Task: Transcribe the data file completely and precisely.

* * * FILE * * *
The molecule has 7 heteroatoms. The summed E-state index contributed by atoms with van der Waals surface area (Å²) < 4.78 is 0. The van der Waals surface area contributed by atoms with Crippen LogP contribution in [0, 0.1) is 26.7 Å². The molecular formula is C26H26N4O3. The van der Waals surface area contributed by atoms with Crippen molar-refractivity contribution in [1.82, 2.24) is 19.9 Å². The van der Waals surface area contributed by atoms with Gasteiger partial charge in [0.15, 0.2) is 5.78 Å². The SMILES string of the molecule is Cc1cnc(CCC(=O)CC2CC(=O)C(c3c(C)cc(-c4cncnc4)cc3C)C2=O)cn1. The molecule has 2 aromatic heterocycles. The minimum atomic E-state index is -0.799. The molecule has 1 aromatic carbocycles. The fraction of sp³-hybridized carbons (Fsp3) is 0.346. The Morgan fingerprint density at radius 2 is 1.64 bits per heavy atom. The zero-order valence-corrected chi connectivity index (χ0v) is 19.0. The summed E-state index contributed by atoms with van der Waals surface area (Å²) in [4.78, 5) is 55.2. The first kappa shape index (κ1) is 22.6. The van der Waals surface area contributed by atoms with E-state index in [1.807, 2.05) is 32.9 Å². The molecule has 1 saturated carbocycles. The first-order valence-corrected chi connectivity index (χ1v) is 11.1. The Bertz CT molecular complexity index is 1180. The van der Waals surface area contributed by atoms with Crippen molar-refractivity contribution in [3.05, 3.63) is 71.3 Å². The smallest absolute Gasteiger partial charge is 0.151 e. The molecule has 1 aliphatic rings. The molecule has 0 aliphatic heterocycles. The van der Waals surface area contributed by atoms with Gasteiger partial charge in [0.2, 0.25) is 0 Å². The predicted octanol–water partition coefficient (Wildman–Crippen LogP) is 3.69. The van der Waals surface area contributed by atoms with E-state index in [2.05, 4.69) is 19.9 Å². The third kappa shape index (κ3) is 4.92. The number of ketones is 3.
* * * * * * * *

The molecule has 7 heteroatoms. The summed E-state index contributed by atoms with van der Waals surface area (Å²) < 4.78 is 0. The van der Waals surface area contributed by atoms with Crippen LogP contribution in [0, 0.1) is 26.7 Å². The molecular formula is C26H26N4O3. The van der Waals surface area contributed by atoms with Crippen molar-refractivity contribution in [1.82, 2.24) is 19.9 Å². The van der Waals surface area contributed by atoms with Gasteiger partial charge in [0.15, 0.2) is 5.78 Å². The SMILES string of the molecule is Cc1cnc(CCC(=O)CC2CC(=O)C(c3c(C)cc(-c4cncnc4)cc3C)C2=O)cn1. The molecule has 2 aromatic heterocycles. The minimum atomic E-state index is -0.799. The molecule has 1 aromatic carbocycles. The fraction of sp³-hybridized carbons (Fsp3) is 0.346. The Morgan fingerprint density at radius 2 is 1.64 bits per heavy atom. The zero-order valence-corrected chi connectivity index (χ0v) is 19.0. The summed E-state index contributed by atoms with van der Waals surface area (Å²) in [4.78, 5) is 55.2. The first kappa shape index (κ1) is 22.6. The van der Waals surface area contributed by atoms with E-state index in [1.807, 2.05) is 32.9 Å². The molecule has 1 saturated carbocycles. The first-order valence-corrected chi connectivity index (χ1v) is 11.1. The Bertz CT molecular complexity index is 1180. The van der Waals surface area contributed by atoms with Crippen molar-refractivity contribution in [3.05, 3.63) is 71.3 Å². The smallest absolute Gasteiger partial charge is 0.151 e. The molecule has 1 aliphatic rings. The molecule has 0 aliphatic heterocycles. The van der Waals surface area contributed by atoms with Gasteiger partial charge in [0.2, 0.25) is 0 Å². The predicted octanol–water partition coefficient (Wildman–Crippen LogP) is 3.69. The van der Waals surface area contributed by atoms with E-state index in [2.05, 4.69) is 19.9 Å². The third kappa shape index (κ3) is 4.92. The number of ketones is 3.